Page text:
In this November edition, fellow sports writer Lauren Thomas wrote a great story on the pressure and implications of penalty kicks in postseason soccer. This year, both our girls soccer and boys soccer teams fell in postseason play at the hands of PKs, a game largely decided by chance and guessing.
For the boys, it was a night of missed opportunities that was culminated in PKs. Forwards Jack Hancock and Max Mitchell, both seniors, were the first to step up for the Comets. Both of them missed. Mitchell sent his high over the bar and Hancock’s was easily controlled by the opposing keeper.
This sort of pressure isn’t just found in soccer, but another kind of football. There have been two ties in the NFL this season for the first time since 1997. In both instances, crucial late field goals could have swayed the game either way.
In Week 7, the Seahawks and Cardinals tied on Sunday Night Football. Both kickers had an opportunity to win the game for their team with under four minutes remaining. Both missed. Steven Hauschka of Seattle even missed a 28-yard field goal with just 7 ticks remaining in OT. Thats a shorter attempt than an extra point now.
The ensuing Sunday morning, the Bengals and Redskins tied in London. Although it may not have been such a strange occurrence for the English across the pond, it was an extremely dissatisfying ending for American fans. Redskins kicker Dustin Hopkins had a chance to win it with a 34 yard field goal attempt with just over two minutes remaining in the contest. He missed, and neither team was able to score in the remaining two minutes.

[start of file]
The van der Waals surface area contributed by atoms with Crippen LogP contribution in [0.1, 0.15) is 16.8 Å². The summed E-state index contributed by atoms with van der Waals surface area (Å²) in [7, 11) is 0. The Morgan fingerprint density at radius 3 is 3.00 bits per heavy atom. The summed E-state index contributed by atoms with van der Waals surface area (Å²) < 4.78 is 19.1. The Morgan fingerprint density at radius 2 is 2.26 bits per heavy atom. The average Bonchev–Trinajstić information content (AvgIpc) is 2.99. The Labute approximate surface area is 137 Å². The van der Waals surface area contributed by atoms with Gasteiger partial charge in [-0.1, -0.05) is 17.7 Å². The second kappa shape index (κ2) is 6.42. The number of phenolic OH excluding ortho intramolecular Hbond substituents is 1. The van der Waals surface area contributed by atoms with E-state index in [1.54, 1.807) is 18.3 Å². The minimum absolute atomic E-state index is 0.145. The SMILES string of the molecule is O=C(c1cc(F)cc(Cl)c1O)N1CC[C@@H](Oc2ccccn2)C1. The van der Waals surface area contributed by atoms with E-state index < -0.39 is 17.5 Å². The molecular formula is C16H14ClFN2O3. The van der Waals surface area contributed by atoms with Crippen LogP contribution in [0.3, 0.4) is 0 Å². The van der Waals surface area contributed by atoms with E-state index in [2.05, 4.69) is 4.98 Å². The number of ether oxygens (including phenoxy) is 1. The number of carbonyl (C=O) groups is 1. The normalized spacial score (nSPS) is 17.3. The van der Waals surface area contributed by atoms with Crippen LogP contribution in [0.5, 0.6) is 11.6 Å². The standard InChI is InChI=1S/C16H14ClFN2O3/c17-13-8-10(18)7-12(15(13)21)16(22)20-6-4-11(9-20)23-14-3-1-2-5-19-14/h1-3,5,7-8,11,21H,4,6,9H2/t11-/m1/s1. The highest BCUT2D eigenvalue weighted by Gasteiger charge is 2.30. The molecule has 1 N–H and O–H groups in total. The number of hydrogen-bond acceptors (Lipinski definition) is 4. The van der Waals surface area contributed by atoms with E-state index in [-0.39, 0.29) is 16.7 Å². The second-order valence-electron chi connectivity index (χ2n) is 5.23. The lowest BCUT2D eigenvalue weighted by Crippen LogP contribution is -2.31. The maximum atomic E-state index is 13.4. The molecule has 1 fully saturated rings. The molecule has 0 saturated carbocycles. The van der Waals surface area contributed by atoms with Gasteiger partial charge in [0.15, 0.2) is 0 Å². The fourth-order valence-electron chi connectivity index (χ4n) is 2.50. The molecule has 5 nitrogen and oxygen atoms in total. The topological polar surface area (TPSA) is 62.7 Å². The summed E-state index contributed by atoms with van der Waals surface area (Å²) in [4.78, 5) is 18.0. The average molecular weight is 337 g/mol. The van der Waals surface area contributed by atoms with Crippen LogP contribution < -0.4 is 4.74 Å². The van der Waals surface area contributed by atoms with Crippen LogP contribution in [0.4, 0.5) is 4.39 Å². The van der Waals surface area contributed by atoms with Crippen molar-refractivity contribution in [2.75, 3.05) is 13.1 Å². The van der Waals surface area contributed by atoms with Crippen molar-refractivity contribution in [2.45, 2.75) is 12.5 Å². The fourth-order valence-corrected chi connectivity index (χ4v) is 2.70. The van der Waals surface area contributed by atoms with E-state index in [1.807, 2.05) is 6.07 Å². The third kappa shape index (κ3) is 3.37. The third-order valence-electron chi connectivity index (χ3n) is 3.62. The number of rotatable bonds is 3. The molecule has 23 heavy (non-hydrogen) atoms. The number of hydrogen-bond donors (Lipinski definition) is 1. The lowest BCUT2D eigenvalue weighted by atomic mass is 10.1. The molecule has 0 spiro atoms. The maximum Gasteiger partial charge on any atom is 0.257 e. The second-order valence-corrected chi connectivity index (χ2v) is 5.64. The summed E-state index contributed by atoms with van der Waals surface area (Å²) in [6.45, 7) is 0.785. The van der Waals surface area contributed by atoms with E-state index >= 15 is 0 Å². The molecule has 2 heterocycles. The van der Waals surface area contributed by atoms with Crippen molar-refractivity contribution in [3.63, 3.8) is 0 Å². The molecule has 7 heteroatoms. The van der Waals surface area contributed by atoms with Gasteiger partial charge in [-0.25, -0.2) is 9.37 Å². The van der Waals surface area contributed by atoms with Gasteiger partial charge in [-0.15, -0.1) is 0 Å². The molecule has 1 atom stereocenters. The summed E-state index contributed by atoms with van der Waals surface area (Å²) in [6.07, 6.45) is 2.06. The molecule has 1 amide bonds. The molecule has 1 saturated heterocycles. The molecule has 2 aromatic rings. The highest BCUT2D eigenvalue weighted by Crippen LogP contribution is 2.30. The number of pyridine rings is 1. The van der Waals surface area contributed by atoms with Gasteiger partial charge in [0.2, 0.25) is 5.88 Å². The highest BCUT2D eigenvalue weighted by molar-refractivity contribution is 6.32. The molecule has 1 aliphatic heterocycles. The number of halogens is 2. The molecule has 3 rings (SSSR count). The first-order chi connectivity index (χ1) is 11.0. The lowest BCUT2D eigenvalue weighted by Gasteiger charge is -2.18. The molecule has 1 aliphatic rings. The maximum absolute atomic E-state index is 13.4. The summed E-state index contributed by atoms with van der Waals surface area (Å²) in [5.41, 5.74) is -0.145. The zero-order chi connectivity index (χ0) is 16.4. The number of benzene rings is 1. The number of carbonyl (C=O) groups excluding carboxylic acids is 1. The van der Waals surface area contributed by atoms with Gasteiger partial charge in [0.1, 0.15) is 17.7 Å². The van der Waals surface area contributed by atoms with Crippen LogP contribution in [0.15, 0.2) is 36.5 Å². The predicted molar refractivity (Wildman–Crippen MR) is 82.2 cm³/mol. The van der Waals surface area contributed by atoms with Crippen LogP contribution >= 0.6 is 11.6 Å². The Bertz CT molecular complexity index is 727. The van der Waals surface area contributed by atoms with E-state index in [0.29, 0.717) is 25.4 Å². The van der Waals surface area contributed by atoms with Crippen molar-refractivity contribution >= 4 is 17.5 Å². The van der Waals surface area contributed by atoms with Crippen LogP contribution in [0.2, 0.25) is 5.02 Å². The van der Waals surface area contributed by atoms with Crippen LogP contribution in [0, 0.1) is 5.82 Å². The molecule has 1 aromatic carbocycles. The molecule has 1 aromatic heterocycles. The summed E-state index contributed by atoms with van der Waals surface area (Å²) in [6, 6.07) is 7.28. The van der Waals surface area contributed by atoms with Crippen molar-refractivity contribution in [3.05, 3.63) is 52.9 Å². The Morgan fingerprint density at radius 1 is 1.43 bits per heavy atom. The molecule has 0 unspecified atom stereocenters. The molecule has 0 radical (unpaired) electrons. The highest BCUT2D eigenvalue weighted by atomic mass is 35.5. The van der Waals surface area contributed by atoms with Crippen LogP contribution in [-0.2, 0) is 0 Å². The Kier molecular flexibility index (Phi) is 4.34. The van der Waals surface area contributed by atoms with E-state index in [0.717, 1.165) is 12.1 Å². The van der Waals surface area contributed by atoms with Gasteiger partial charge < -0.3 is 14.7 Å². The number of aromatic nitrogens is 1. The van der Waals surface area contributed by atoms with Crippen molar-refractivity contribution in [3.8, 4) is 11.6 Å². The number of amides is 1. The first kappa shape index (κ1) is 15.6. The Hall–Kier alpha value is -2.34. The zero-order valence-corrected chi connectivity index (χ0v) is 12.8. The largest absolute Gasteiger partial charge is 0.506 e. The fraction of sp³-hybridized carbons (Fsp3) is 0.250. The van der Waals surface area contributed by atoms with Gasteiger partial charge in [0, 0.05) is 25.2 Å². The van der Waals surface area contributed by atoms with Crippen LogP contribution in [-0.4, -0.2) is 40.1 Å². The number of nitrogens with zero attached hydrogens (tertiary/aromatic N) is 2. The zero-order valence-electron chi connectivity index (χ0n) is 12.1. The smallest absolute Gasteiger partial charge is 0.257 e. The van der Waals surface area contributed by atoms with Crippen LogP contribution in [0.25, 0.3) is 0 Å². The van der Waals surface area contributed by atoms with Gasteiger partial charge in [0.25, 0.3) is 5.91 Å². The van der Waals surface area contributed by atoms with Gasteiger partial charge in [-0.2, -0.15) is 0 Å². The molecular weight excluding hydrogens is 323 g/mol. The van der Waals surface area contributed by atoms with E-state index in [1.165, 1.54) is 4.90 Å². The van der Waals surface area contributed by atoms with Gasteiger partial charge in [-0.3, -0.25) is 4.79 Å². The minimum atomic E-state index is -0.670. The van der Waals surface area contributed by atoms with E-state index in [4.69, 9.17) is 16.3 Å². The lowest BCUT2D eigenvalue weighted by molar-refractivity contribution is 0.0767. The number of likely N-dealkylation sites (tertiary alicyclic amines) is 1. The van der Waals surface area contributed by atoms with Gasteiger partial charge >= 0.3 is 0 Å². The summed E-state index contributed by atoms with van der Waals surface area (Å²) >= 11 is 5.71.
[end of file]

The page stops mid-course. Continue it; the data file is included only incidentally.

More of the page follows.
In the first round of the playoffs, the Mason Comets took down the Elder Panthers 21-20. Although Matt Sora’s 39 carries for 250 yards is what made the headlines the next day, punter Reed Naglich had a punt with 30 seconds remaining that downed the Panthers at their own one-yard-line. If Reed shanks that punt, Elder has a few plays (with a passing attack that had been successful throughout the game) to get into field goal range and win it.
Chronicle sports writer Eric Michael interviewed Naglich about the moment, and he stressed how he simply went out and only thought about getting the punt off and clean. He thought about all the repetition that had led to successful punt after successful punt. He took a few deep breaths and told himself not to think about all the possible outcomes of a poor punt.
And boy, did he deliver.
Naglich’s example is one where a calming mentality and focus allowed him to deliver under the brightest lights.
Which brings me to my point. Often at home, we dream about catching a winning touchdown, hitting a walk-off grand slam, scoring the winning goal, etc. When these athletes, these professionals, finally had their opportunity to win it for their team, they faltered. My opinion? Enjoy it. This is the moment every athlete dreams about, wishes they could have.
This isn’t just present in sports. A salesman dreams about the perfect pitch; a journalist wishes they had the best, most revealing story; a recent college graduate might dream about the perfect job interview.
My message is this: opportunities to make an impact on a game, a sale, or your own career don’t come every day; that’s why the pressure is there. Shouldn’t we embrace the opportunity with joy and excitement? Sure nerves will come, but that’s when we all have to remember that the greater the pressure, the brighter the lights, that’s when we can reach our potential an accomplish something truly meaningful.